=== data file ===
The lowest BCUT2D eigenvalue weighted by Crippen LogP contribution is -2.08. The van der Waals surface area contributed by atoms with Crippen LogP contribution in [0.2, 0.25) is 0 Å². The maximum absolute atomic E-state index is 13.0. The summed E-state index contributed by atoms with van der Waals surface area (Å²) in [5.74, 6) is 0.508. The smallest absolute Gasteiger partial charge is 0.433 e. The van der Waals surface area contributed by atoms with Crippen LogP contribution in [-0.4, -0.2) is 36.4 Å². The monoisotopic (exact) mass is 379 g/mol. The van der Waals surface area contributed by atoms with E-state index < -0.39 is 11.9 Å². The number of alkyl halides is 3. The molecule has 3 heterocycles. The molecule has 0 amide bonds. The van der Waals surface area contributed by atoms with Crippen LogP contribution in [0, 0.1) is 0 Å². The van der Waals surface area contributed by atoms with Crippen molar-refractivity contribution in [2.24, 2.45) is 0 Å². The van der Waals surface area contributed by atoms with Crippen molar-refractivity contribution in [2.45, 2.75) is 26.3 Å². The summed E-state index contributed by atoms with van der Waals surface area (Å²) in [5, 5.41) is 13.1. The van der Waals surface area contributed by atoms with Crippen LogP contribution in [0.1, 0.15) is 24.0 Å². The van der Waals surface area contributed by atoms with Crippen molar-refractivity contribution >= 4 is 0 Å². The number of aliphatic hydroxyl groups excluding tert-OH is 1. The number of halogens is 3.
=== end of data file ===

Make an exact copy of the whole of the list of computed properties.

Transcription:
The lowest BCUT2D eigenvalue weighted by Crippen LogP contribution is -2.08. The van der Waals surface area contributed by atoms with Crippen LogP contribution in [0.2, 0.25) is 0 Å². The maximum absolute atomic E-state index is 13.0. The summed E-state index contributed by atoms with van der Waals surface area (Å²) in [5.74, 6) is 0.508. The smallest absolute Gasteiger partial charge is 0.433 e. The van der Waals surface area contributed by atoms with Crippen LogP contribution in [-0.4, -0.2) is 36.4 Å². The monoisotopic (exact) mass is 379 g/mol. The van der Waals surface area contributed by atoms with E-state index < -0.39 is 11.9 Å². The number of alkyl halides is 3. The molecule has 3 heterocycles. The molecule has 0 amide bonds. The van der Waals surface area contributed by atoms with Crippen LogP contribution in [0, 0.1) is 0 Å². The van der Waals surface area contributed by atoms with Crippen molar-refractivity contribution in [2.24, 2.45) is 0 Å². The van der Waals surface area contributed by atoms with Crippen molar-refractivity contribution in [2.45, 2.75) is 26.3 Å². The summed E-state index contributed by atoms with van der Waals surface area (Å²) in [5, 5.41) is 13.1. The van der Waals surface area contributed by atoms with Crippen LogP contribution in [0.1, 0.15) is 24.0 Å². The van der Waals surface area contributed by atoms with Crippen molar-refractivity contribution >= 4 is 0 Å². The number of aliphatic hydroxyl groups excluding tert-OH is 1. The number of halogens is 3.